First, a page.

The Ministry of Science & ICT and the Software Policy & Research Institute announced on August 8 that the total output of the software industry of South Korea was 50.5 trillion won (US$45.4 billion) last year, up 4.0% from a year ago. The IT service output totaled 32.1 trillion won (US$28.8 billion), followed by game software (9.4 trillion won or US$8.4 billion) and package software (nine trillion won or US$8 billion).
The total output of the industry had shown a growth of 6.3% to 9.8% in 2012 to 2014. However, it fell to 5% in 2015 and 4% last year amid the global economic recession that affected the IT service and software sectors as a whole.
According to market research firm IDC, the size of the South Korean software market edged up by 2.7% from US$10.6 billion to US$10.9 billion between 2015 and 2016. Meanwhile, the global software market grew 4.5% to US$1.096 trillion during the same period. The local software market ranked 16th in the world in size and accounted for only 1% of the global market. The software market of the United States was the largest in it with a size of US$496.7 billion and a share of 45.3%. It was followed by those of Britain (US$80.5 billion, 7.3%) and Japan (US$69.4 billion, 6.3%).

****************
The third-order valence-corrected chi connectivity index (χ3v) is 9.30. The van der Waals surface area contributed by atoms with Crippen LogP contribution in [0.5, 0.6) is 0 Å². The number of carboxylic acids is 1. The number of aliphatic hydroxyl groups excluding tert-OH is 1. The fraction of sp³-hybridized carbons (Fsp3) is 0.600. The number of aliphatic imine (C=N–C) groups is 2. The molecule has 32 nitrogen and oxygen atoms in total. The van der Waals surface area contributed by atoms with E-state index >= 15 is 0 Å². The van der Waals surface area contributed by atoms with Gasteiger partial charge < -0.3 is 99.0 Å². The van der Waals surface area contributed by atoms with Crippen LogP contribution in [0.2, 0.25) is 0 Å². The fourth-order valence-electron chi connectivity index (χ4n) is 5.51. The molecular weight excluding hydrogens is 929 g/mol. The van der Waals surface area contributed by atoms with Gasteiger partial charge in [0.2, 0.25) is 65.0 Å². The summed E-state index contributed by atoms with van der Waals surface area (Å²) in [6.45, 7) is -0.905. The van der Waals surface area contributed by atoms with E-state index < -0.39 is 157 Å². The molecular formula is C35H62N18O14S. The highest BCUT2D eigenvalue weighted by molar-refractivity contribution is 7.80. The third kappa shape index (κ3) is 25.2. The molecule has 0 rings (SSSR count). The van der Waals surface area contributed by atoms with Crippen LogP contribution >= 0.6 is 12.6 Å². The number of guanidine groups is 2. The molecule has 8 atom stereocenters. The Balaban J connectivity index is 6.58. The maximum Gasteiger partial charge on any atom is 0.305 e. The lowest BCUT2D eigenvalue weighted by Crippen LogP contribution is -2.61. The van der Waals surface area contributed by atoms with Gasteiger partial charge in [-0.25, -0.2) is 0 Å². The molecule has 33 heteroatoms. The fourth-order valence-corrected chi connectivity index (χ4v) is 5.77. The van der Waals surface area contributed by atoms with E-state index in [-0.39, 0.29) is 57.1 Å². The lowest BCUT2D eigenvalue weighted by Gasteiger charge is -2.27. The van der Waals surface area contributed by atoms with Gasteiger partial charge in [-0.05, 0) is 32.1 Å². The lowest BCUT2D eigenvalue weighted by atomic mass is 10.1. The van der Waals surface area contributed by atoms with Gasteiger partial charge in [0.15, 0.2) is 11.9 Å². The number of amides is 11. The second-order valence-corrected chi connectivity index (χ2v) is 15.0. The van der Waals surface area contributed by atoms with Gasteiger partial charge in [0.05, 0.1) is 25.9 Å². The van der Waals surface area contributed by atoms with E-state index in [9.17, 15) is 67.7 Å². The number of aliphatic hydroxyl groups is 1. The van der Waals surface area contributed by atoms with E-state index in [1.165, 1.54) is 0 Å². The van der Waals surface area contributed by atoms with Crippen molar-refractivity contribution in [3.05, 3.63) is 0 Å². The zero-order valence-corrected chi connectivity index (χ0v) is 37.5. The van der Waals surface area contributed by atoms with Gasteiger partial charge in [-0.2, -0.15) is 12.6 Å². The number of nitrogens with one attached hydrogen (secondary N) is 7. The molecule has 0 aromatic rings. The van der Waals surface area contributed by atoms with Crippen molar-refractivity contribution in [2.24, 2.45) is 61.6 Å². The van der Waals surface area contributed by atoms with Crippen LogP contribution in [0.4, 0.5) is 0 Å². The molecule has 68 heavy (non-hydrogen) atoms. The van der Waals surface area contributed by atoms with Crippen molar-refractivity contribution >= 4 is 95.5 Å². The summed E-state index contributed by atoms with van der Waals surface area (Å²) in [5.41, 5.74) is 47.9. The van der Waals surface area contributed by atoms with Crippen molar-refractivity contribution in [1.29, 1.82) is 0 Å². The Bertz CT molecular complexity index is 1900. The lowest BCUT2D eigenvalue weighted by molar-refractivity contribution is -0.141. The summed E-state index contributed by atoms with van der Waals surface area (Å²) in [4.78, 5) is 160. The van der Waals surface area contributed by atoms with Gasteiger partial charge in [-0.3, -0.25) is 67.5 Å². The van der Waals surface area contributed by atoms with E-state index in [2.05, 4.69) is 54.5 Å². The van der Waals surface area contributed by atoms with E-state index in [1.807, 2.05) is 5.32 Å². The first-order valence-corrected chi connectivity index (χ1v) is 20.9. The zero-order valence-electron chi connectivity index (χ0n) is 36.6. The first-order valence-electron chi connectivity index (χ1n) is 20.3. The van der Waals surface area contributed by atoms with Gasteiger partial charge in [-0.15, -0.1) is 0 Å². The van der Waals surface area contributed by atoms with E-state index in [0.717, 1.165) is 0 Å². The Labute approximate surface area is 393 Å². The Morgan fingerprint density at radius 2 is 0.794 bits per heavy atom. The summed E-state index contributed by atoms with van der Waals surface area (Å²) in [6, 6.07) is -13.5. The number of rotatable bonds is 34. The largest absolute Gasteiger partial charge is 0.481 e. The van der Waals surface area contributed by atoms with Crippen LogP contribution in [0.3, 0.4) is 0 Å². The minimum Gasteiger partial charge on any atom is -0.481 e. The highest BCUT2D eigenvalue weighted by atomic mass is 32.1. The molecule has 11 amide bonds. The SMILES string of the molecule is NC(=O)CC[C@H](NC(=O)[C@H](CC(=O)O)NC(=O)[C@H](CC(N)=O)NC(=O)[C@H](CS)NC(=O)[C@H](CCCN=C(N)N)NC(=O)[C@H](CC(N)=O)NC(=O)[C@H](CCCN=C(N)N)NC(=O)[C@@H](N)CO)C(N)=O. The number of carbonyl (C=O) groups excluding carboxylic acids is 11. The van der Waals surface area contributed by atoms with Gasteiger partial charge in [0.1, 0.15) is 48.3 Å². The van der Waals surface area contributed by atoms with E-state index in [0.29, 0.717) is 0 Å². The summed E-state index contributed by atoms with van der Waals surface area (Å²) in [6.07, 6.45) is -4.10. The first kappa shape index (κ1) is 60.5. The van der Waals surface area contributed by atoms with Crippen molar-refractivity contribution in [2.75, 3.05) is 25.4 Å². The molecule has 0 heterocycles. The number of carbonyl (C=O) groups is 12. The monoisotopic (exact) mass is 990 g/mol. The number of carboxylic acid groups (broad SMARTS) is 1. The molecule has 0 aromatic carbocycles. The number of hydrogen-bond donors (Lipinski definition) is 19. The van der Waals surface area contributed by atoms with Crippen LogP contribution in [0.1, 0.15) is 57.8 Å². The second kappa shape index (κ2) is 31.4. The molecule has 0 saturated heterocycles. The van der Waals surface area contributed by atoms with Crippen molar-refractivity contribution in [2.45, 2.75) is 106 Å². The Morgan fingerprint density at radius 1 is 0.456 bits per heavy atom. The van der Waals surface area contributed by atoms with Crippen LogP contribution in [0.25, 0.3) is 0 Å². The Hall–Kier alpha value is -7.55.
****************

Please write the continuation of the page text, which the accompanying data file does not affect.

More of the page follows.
The software markets of China, India, Mexico and South Africa are showing a rapid growth these days, too. The Chinese market grew 8.8% and reached US$37 billion last year while the Indian, Mexican and South African markets grew 8.5%, 10.3% and 8.7% to US$13.6 billion, US$9.2 billion and US$7.3 billion, respectively. The annual growth of the software market of South Korea is estimated at less than 3% until 2020. On the contrary, those of China, India and Mexico are estimated at 8.9%, 9.1% and 9.1%, respectively.
“Bidding restrictions on large corporations need to be lifted in public software projects in high-demand fields such as the Internet of Things, artificial intelligence and cloud computing,” an industry source pointed out, adding, “Also required are restrictions on multistage subcontracts, separate software orders, mandatory benchmark tests, etc.”